Skip to main content

Search sources

Callington u3a visits Dartmoor Prison and Church

08 December 2023

Ann from Callington u3a shares one of her u3a highlights of 2023 - a day trip to Princetown on Dartmoor.

A group of people standing outside an old building

During the August break, when there was no monthly meeting, a day trip was arranged for members who would still like to do something on that day. So on Monday 7 August, 24 members went to Princetown on Dartmoor to visit the prison museum and local church to find out more about local history.

This trip was arranged following on from a talk by a local historian, Pip Barker about the 'Borstal Boys of Dartmoor'. This was a little known era which is part of the long history of the prison at Dartmoor. During his talk he told us how the blueprint for the foundation of the Borstal system that used to be in place for young offenders was piloted there. He has also written a book about it. Pip is a retired teacher and head teacher and is now a guide at the museum of Dartmoor in Princetown.

Pip was our guide for the day and we started the tour by walking round the walls of the prison to the war graves. Some 11,000 French and 271 American soldiers died here mainly through disease. There are war memorials for both countries here.

The prison was originally built in 1806 for the French prisoners of war who were being kept on large docked ships called 'hulks' in Plymouth harbour and more space was needed. They were marched the 17 miles to Dartmoor when it was completed. In 1813, American prisoners of war were also brought here to be housed. By early 1816 soldiers were repatriated and the prison closed until 1850 when it reopened to take in criminals. It is still a working prison and is now a category C prison with about 600 inmates today. Over the years the prison has been home to famous criminals and Pip told us about these and also explained the large display of various articles from its past on displays as we went round the museum.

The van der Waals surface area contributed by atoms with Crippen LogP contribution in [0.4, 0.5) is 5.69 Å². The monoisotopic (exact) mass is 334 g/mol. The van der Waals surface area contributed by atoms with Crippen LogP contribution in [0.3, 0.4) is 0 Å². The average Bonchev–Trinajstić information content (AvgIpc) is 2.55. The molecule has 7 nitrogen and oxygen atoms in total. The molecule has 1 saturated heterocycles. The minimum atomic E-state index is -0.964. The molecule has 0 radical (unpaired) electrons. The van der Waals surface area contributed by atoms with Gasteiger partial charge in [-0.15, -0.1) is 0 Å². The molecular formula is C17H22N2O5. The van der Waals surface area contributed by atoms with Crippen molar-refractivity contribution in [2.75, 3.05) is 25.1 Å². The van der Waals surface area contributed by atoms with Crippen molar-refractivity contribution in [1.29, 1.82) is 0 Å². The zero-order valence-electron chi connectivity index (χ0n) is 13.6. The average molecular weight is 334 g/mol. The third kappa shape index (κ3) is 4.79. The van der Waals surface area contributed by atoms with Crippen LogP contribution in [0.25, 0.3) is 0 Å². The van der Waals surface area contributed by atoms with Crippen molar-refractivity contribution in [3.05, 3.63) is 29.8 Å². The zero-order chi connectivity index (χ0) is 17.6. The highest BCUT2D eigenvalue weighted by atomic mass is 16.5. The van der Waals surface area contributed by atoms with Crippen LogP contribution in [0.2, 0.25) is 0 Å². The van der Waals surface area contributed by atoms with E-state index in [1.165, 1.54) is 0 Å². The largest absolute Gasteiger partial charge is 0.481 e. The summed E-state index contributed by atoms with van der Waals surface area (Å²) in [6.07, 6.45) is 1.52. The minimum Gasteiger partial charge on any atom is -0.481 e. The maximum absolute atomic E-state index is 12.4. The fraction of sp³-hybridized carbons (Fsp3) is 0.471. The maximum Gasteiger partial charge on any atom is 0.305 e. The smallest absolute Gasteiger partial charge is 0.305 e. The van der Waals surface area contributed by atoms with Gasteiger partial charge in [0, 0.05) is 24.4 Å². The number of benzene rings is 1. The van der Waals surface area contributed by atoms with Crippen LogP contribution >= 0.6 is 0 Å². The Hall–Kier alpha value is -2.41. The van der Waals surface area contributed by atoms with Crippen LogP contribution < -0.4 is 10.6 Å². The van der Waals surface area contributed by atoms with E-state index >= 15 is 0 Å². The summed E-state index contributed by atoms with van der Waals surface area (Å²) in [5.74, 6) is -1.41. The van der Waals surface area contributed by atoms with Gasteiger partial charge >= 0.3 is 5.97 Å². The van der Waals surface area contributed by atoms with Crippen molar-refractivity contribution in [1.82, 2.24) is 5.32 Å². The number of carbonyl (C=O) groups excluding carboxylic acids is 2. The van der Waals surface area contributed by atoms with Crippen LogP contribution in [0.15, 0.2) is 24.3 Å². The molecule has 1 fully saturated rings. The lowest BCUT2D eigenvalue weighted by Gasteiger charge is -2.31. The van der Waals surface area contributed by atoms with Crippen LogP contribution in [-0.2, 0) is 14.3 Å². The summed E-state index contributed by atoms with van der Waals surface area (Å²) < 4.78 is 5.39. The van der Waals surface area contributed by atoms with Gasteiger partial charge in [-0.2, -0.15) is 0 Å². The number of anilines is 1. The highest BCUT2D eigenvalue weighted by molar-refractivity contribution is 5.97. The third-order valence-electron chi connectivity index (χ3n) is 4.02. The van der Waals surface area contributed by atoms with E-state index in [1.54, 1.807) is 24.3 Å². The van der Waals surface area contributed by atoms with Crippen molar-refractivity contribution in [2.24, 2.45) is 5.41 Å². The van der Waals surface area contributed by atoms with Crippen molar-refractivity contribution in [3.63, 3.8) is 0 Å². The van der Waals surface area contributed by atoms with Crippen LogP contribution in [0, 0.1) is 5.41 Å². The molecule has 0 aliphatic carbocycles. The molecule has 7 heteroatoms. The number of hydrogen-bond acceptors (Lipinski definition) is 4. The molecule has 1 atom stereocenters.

The interior of an old Church, with stained glass windows.

After lunch Pip gave a tour of the local church in Princetown, St Michael and All Angels which is infamous as the only church in England to be built by prisoners. It was built between 1812 to 1815 by the prisoners of Dartmoor. The east window contains stained glass from 1910 in memory of the American prisoners who helped build the church. Flags of both countries are displayed in the church along with the union jack. The church is a grade II listed building no longer a functioning church and is looked after by the Churches Conservation Trust.

The day was a great success and everyone was surprised at the depth of history from local landmarks that were less than 20 miles from Callington and from many of their homes. This had also included a lively discussion over lunch how people rarely see or visit local places of interest and led to many other ‘local’ places of interest being raised and discussed that we could visit in the future. Being near the borders of Devon and Cornwall, it looks like more trips are on the agenda in 2024.

Previous & Next Articles in this category